In recent years, fires are still a major cause of property damage in Saratoga, though not at the level they were in the 19th and 20th centuries. On Thanksgiving morning of 2016, a fire originating at the restaurant Mio Posto damaged several buildings on the corner of Putnam and Caroline Streets; in April 2018, a structure fire leveled Lake Local on Saratoga Lake; and in August 2018, City Hall caught fire, though much of the damage to the building was, ironically, caused was by the water that poured into it after the drainage pipe in the roof that was struck by lightning melted. These modern-day fires were better contained than they would’ve been had they happened in, say, 1871, when not only were the tools firefighters had at their disposal primitive, but also the fire department was entirely staffed by volunteers. In 1871, three fires broke out in one day causing $100,000 in damage, while all the firemen were out of town at a picnic. As a result, Saratoga organized its first paid permanent fire department in 1883. And for good reason. “The difference between then and now is pretty simple,” then-Fire Chief Robert Cogan told the Saratogian in 2002. “There were many abandoned shut-down hotels. They were targets. You don’t get that nowadays. Most of the real estate has become very desirable. Being occupied makes a big difference.” New firefighting technology, such as thermal imagery cameras and a records management system that identifies where fire hydrants are on an iPad before crews arrive at the scene of a fire, also makes a big difference, as does updating older buildings in the city to meet fire code. “I think the fact that these old buildings are still standing is a testament to the fire service here,” says Chief Dolan, who’s held the position since January 2019.
Despite all the progress that’s been made, more still needs to be done. According to Chief Dolan, the greatest fire-related threat to Saratogians is home heating. “People don’t check their furnaces, and start them,” he says. “We have problems with people who don’t check their chimneys. We do a lot of education to prevent that.” The city is also working to secure an agreement for a third FIRE/EMS station near the Oklahoma Training Track. (Station 1 is currently located on Lake Ave and 2 is on West Ave.) “The discussion about the need for a third fire station has been going on since I was hired—so, go back 20 years,” Chief Dolan says. “Over time, as people move out to the Eastern Plateau [the area near Saratoga Lake], the need for calls has increased out there. The response time—having a third station—will definitely improve, and that’s our mission.”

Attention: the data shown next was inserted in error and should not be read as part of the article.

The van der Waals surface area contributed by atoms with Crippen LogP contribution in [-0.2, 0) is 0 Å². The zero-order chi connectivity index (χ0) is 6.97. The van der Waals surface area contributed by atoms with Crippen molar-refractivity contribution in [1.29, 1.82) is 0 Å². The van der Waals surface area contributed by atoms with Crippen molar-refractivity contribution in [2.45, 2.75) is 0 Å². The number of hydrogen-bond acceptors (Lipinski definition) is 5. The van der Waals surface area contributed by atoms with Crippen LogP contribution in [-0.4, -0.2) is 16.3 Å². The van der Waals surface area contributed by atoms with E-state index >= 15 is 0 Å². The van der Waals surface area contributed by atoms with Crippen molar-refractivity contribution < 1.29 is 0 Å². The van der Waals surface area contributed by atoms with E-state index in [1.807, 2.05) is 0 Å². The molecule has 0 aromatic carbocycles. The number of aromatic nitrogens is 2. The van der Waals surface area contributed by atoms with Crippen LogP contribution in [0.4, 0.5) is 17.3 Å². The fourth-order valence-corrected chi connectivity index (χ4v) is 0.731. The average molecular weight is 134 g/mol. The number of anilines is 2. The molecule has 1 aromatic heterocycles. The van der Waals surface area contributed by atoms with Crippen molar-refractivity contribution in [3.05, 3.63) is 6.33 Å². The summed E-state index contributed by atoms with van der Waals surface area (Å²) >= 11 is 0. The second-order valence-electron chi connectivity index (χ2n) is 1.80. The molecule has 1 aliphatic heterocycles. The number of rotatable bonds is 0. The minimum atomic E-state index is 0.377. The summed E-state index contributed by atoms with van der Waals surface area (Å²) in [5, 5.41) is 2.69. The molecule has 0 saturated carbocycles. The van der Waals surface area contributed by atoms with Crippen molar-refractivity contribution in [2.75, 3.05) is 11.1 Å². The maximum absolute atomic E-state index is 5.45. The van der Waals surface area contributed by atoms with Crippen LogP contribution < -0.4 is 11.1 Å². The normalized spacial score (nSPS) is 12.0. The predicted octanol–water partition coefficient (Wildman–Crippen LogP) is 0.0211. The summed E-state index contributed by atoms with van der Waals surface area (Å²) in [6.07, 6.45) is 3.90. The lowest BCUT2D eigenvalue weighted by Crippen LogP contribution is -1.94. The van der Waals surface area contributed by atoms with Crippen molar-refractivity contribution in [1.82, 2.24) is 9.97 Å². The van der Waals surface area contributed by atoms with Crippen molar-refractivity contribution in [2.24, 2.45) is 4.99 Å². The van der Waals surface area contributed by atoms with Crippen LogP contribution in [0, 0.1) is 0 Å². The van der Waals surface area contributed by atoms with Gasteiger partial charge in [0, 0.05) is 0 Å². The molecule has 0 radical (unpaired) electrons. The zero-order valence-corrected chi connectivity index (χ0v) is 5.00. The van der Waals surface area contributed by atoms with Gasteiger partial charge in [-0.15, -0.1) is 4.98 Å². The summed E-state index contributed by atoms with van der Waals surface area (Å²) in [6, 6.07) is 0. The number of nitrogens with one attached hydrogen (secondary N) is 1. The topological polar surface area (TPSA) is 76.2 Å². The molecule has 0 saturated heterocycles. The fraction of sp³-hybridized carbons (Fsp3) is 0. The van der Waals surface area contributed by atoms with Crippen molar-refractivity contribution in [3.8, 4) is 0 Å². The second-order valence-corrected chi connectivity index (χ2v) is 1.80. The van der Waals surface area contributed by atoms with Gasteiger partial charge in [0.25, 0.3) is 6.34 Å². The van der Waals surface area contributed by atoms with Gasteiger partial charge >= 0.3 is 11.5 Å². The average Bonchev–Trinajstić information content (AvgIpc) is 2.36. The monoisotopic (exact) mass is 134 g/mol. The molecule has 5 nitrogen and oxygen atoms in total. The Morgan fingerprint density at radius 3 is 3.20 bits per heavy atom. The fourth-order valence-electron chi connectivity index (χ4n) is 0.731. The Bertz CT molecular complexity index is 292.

Most of the fires you hear about in this neck of the woods (i.e. Upstate New York and the Northeast as a whole) are, indeed structure fires. A fire starts in the oven, for example, and the local fire department is called to come put it out. When fires happen in the woods—Chief Dolan calls them “brush fires”—it’s still the local fire department that responds, but when those fires get out of hand, forest rangers from the New York Department Of Environmental Conservation (DEC) are brought in. In that case, they’d be classified as wildfires or forest fires.
Throughout New York State, and in the Upper Hudson Champlain region, where Saratoga is, the main cause of wildfires between 2003 and 2017 was debris burning. That’s why the state institutes a burn ban every spring, when backyard fires are more likely to get out of control. In the Adirondack region last year, the main cause of wildfires was out-of-control campfires, and in Long Island, it was actually arson, which accounted for 77 percent of the 191 wildfires that happened on the island during that time period. Since 2008, the largest wildfire on record in the state of New York was the Roosa Gap Fire, which burned 2759 acres in Ulster County in 2015. And the largest in the Adirondacks was 2018’s Flat Rock Fire, which burned 547 acres in Northern Clinton County.
But the wildfires that you’ve been hearing about in California are a completely different beast. The Kincade Fire that tore through Sonoma County, CA last fall burned a staggering 77,758 acres. The Camp Fire, which killed 85 people in Paradise, CA in 2018, burned 150,000 acres. And the Mendocino Complex Fire, also in 2018, burned 459,123 acres across four counties in the Golden State. “What you get very infrequently here in New York State are crown fires [forest fires that spread from treetop to treetop] that run quickly and are almost impossible to suppress and contain,” says John Streiff, forest ranger captain for DEC’s Region 5, which spans from Saratoga north to the Canadian border. “Those are the fires that burn down whole communities. And the winds, the vegetation, the drier arid conditions of the West help create those favorable conditions for large, uncontrollable wildfires that can threaten homes.”